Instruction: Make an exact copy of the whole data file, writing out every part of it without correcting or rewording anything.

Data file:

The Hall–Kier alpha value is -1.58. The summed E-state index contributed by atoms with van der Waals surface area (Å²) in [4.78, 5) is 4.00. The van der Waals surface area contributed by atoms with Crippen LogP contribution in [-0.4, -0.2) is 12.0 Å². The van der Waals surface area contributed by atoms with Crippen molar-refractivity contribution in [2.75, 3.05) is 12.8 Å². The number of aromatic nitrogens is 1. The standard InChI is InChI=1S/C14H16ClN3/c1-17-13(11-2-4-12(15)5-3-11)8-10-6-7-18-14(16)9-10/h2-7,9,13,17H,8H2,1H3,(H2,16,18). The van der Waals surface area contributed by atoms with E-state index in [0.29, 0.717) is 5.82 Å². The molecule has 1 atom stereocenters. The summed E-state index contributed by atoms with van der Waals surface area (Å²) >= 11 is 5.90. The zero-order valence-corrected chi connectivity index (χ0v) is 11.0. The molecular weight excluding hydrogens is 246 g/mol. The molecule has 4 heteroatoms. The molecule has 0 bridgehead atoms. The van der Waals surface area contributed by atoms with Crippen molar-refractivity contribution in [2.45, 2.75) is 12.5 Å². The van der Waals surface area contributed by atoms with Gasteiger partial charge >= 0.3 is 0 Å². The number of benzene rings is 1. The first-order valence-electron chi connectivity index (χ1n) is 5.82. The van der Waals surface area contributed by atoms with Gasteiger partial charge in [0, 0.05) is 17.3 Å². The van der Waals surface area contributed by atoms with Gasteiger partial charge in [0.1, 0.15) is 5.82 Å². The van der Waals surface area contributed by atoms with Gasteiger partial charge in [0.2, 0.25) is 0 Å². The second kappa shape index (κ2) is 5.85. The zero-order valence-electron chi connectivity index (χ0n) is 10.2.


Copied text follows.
The Hall–Kier alpha value is -1.58. The summed E-state index contributed by atoms with van der Waals surface area (Å²) in [4.78, 5) is 4.00. The van der Waals surface area contributed by atoms with Crippen LogP contribution in [-0.4, -0.2) is 12.0 Å². The van der Waals surface area contributed by atoms with Crippen molar-refractivity contribution in [2.75, 3.05) is 12.8 Å². The number of aromatic nitrogens is 1. The standard InChI is InChI=1S/C14H16ClN3/c1-17-13(11-2-4-12(15)5-3-11)8-10-6-7-18-14(16)9-10/h2-7,9,13,17H,8H2,1H3,(H2,16,18). The van der Waals surface area contributed by atoms with E-state index in [0.29, 0.717) is 5.82 Å². The molecule has 1 atom stereocenters. The summed E-state index contributed by atoms with van der Waals surface area (Å²) >= 11 is 5.90. The zero-order valence-corrected chi connectivity index (χ0v) is 11.0. The molecular weight excluding hydrogens is 246 g/mol. The molecule has 4 heteroatoms. The molecule has 0 bridgehead atoms. The van der Waals surface area contributed by atoms with Crippen molar-refractivity contribution in [2.45, 2.75) is 12.5 Å². The van der Waals surface area contributed by atoms with Gasteiger partial charge >= 0.3 is 0 Å². The number of benzene rings is 1. The first-order valence-electron chi connectivity index (χ1n) is 5.82. The van der Waals surface area contributed by atoms with Gasteiger partial charge in [0, 0.05) is 17.3 Å². The van der Waals surface area contributed by atoms with Gasteiger partial charge in [0.1, 0.15) is 5.82 Å². The van der Waals surface area contributed by atoms with Gasteiger partial charge in [0.2, 0.25) is 0 Å². The second kappa shape index (κ2) is 5.85. The zero-order valence-electron chi connectivity index (χ0n) is 10.2.